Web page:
Far beyond the physical uses of leaven are the significant spiritual meanings. After being jeered at and tempted by the hypocritical Pharisees and Sadducees, Jesus said to His own disciples, “Take heed and beware of the leaven of the Pharisees and the Sadducees” (Matt. 16:6). The disciples didn’t know what He meant. Do you? The disciples thought Jesus was talking about physical bread, but He wasn’t. He was talking about the doctrine of the religious authorities, which led people into sin (Matt. 16:11-12, 23:13).

By way of analogy, this leaven of false doctrine has spread through the whole world as a tool of Satan’s deception (Rev. 12:9)! The apostle Paul also used leaven as a symbol for sin. A certain Church member was committing a serious sin and making no progress toward repentance. Paul said this person was like a little leaven that would affect the whole lump — other Church members — with his sinful way of life. The person was put out of the Church. Since Paul wrote to the brethren during the Days of Unleavened Bread, they would have already put out the physical leavening from their homes. Now he encouraged them to put out the leaven of malice and wickedness — sin. He told them to eat the unleavened bread of sincerity and truth — righteousness (I Cor. 5:1-8).

Sin versus righteousness

When you consider the nature of both leavened and unleavened bread, you can see several spiritual comparisons with sin and righteousness. Let’s notice them:

  • Living in sin is easy; being righteous is hard. Because of its soft texture, leavened bread is easier to eat than unleavened bread. Likewise, going the way of sin is easier than living righteously (Matt. 7:13-14). Obeying God is difficult even for a Christian, because you still have a carnal nature that wants to sin (Rom. 7:14-25).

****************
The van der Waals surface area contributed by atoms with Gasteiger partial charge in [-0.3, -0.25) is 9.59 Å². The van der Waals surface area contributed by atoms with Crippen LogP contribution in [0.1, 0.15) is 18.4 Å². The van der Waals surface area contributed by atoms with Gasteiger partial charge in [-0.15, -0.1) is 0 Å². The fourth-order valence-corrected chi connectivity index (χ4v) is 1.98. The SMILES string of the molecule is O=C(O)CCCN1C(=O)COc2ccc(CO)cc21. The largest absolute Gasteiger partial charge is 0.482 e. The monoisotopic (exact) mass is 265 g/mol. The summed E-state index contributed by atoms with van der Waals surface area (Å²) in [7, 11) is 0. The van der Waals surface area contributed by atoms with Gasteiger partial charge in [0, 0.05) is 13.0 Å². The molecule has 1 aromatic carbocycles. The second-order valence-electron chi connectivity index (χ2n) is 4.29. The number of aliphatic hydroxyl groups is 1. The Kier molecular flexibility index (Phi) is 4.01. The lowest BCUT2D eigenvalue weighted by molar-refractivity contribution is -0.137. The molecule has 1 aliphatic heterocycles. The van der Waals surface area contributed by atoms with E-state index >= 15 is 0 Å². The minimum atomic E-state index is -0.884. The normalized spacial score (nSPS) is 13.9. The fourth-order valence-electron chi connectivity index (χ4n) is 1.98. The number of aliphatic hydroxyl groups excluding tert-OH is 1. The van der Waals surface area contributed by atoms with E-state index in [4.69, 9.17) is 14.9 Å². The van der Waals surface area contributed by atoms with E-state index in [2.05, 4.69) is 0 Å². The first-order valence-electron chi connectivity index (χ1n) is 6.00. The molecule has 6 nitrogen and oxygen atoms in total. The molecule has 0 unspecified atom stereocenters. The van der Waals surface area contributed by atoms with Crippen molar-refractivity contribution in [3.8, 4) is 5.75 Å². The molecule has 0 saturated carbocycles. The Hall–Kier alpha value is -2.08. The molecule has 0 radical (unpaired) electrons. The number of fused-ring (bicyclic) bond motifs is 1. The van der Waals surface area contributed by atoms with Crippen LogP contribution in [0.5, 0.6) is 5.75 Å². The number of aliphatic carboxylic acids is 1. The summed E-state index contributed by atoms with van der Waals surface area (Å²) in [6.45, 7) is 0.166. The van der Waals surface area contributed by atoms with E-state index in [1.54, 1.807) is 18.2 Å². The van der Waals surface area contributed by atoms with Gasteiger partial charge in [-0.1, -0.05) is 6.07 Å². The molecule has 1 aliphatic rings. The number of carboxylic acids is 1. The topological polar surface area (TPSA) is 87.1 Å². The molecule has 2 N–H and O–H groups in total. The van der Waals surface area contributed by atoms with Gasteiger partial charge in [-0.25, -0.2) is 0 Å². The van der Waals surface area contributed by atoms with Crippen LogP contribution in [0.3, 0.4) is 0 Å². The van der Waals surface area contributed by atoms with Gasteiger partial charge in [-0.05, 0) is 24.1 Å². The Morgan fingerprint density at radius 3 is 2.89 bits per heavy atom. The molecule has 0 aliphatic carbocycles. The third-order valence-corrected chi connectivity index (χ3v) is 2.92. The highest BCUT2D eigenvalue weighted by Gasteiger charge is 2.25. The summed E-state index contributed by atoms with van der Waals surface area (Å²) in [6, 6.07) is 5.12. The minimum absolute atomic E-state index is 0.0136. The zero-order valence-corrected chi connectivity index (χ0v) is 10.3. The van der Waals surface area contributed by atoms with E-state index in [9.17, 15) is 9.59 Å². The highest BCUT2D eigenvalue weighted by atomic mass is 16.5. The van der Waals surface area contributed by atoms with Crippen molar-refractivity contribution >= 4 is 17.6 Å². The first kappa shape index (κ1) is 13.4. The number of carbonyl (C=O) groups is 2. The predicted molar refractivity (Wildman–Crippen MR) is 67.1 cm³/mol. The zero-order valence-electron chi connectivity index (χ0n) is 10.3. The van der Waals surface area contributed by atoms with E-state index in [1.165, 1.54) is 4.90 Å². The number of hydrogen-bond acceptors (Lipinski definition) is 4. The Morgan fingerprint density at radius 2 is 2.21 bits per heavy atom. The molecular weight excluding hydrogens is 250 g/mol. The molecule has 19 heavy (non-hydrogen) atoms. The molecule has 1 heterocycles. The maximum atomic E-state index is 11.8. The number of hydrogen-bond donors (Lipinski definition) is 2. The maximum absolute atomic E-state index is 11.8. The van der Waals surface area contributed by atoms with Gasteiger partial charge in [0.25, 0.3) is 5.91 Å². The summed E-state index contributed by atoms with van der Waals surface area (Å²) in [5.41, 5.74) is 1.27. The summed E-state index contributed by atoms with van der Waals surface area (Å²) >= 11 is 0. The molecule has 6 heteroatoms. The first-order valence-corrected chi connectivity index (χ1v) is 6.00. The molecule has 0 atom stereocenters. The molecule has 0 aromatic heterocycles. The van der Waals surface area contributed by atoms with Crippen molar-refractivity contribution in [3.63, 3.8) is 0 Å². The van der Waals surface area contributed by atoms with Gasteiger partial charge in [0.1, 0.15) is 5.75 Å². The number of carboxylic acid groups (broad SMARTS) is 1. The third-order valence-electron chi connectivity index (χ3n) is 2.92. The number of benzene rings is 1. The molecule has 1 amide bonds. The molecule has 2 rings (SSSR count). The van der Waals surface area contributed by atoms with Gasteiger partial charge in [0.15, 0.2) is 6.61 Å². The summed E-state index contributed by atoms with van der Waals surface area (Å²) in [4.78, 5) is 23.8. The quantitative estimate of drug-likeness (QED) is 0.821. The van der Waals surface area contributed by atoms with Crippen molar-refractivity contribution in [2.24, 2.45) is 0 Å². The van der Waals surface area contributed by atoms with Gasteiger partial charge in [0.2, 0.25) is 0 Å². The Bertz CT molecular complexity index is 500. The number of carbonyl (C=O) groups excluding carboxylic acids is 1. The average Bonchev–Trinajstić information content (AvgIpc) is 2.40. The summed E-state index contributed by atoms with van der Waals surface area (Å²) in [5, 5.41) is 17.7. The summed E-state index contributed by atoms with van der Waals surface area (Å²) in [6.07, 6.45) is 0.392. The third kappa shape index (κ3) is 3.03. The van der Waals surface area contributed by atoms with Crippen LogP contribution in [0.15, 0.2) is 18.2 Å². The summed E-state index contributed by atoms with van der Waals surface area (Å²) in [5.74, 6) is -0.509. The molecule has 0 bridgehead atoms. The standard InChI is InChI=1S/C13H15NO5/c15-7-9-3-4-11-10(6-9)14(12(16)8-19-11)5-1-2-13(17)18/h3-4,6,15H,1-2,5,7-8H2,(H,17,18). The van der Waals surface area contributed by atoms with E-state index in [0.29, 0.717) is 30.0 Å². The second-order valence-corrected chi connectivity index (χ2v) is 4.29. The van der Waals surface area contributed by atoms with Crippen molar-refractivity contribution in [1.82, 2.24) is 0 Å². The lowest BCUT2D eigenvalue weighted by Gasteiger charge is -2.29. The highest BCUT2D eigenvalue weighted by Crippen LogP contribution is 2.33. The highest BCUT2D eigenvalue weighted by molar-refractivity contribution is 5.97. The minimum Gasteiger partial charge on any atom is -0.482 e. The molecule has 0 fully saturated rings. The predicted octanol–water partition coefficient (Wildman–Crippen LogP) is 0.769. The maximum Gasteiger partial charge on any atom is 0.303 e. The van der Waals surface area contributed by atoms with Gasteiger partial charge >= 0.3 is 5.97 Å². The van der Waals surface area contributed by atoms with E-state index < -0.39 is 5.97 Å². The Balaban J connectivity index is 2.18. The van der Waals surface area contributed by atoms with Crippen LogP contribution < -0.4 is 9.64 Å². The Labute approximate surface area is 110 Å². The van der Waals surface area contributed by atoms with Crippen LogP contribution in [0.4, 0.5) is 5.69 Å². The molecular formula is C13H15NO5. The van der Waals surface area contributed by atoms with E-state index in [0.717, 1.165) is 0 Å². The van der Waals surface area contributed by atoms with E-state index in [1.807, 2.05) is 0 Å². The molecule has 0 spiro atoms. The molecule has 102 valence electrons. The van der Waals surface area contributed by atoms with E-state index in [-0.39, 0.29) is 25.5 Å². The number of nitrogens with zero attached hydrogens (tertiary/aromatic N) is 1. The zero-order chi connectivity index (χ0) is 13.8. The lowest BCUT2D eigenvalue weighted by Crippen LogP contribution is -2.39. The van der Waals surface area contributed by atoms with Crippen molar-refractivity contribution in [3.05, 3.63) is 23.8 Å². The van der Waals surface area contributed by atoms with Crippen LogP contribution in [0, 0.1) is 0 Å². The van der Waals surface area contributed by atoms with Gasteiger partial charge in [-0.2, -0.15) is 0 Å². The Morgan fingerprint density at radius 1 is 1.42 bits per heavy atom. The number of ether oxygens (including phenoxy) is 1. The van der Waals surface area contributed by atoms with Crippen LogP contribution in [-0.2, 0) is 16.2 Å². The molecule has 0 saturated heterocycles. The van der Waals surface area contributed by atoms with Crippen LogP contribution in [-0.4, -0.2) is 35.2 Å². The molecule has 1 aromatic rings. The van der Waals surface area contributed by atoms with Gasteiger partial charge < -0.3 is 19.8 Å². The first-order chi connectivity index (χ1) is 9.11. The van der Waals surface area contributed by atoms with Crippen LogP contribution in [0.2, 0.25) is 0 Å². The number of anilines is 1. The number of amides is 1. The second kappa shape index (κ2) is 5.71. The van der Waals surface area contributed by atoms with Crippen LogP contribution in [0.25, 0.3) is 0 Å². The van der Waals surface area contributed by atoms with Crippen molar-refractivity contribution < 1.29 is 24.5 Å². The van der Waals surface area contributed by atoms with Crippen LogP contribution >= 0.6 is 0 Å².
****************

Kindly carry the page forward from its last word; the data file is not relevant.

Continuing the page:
• Sin exalts the self, righteousness builds humility. Leaven puffs bread up. The same is true of sin. It puffs up the sinner — his desire is to exalt himself rather than allow God to rule him (Ps. 10:3). When you choose to live God’s righteous way of life, you abase selfish desires. 
  • Sin’s pleasures are temporary; the benefits of righteousness endure. Leavened bread left out soon becomes hard and moldy. Unleavened bread lasts much longer. Spiritually, the pleasures of sin soon pass away (Job 20:12-16). The end result is eternal death (Rom. 6:23). Righteousness, in contrast, brings both temporal and eternal blessings (Deut. 28:1-13, Ps. 15). 
  • Sin spreads easily; righteousness is built slowly. It doesn’t take long for leaven to spread throughout a loaf of bread. This is the way sin is — it spreads rapidly (Gal. 5:9), whereas building right character takes a lifetime.